Roku Inc. disclosed its most profitable quarter yet in an earnings report Wednesday, but Chief Executive Anthony Wood revealed in an interview that memory shortages cut into its earnings, a fact that could have been a factor in a disappointing forecast.
Roku ROKU, -0.16% was forced to spend more money on expensive air shipping instead of ocean freight to get NAND memory chips for its signature hardware, Wood told MarketWatch in an interview late Wednesday, after Roku’s earnings conference call. NAND flash memory is used for storage on a wide range of electronics — such as smartphones, laptops and desktop computers — and rising prices and shortages have roiled the tech industry in the past year while boosting producers like Micron Technology Inc. MU, -0.80%
Net revenue for Roku’s line of streaming dongles and boxes dropped to $102.8 million in the fourth quarter from $110 million in the year-earlier period, and gross profit on the units fell to $9.7 million from $15.7 million. In part, the drop in profit is related to the company’s price cuts. Executives cut the price for one of Roku’s top-end models to $100 from $130, for example, and released a budget $30 version called the Roku Express.
But Wood also said that due to industrywide NAND flash memory shortages in China, the company has had to spend more money to fly inventory to the U.S. instead of using ocean freighters to ship products — thus cutting into the bottom line.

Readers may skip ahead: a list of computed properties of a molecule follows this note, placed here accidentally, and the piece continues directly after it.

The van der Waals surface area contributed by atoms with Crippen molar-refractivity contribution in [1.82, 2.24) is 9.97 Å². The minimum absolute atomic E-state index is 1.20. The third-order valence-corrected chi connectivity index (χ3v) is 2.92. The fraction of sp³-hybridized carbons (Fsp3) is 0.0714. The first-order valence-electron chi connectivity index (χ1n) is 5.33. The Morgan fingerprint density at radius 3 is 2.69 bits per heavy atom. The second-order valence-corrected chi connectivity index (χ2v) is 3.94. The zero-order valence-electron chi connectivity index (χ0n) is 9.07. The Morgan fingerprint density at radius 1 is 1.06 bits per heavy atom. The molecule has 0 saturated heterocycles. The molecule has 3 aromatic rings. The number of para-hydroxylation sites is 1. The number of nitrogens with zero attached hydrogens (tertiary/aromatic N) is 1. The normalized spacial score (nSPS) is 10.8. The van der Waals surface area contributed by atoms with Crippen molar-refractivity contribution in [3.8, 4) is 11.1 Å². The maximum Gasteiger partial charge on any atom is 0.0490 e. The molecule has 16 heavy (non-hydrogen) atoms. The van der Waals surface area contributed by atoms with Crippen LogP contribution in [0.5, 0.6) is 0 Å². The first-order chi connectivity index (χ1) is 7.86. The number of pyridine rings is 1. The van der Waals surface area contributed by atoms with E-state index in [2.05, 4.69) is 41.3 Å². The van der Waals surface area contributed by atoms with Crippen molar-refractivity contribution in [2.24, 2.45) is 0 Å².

“We worked through most of that,” he told MarketWatch. “So the working through it often involved airfreight from China. We always planned for shipping on boats, and whenever there are component shortages we ship by planes, and planes are expensive.”
Roku would not say that a forecast that predicted wider-than-expected losses in 2018 was due to the costs for memory, but the projections seemed to be a bone of contention for investors. While the company’s profits were a surprise, shares still plunged more than 20% in late trading, giving back a healthy chunk of large gains since the company’s initial public offering last year.
Hardware sales may incrementally have less of an effect on revenue for Roku, however. As executives have said in the past, they see the hardware as a customer-acquisition strategy and want to sell more of it through competitive pricing. Roku grew its unit volume 8% in the fourth quarter, compared with the year-earlier period, while overall hardware revenue declined.
Sales of the streaming dongles are slowly being eclipsed by platform revenue, which is a mix of ad sales, revenue sharing from content deals and licensing its technology to TV makers. Executives said for the first time Wednesday that platform revenue will make up the majority of the company’s top line throughout 2018.
Roku’s license sources, for example, delivered more than half of the company’s new user growth in the fourth quarter, executives said. Advertising remains the largest component of platform revenue, accounting for 75% of that segment, versus 66% in the previous quarter.
Wood said that data is one of the ways the company adds value for advertisers and the company wants to create a “world class” platform it can leverage when selling and distributing ads.
Chief Financial Officer Steve Louden has previously told MarketWatch that the company’s CPM pricing starts at $30, and goes up from there as the company adds more advanced targeting and interactivity. Wood said the company does not give guidance on CPM prices.
Roku stock closed down a fraction at $51.10 during the regular session. Before Wednesday’s after-hours decline, Roku stock had gained 39% in the past three months as the S&P 500 index SPX, -0.55% rose 5%.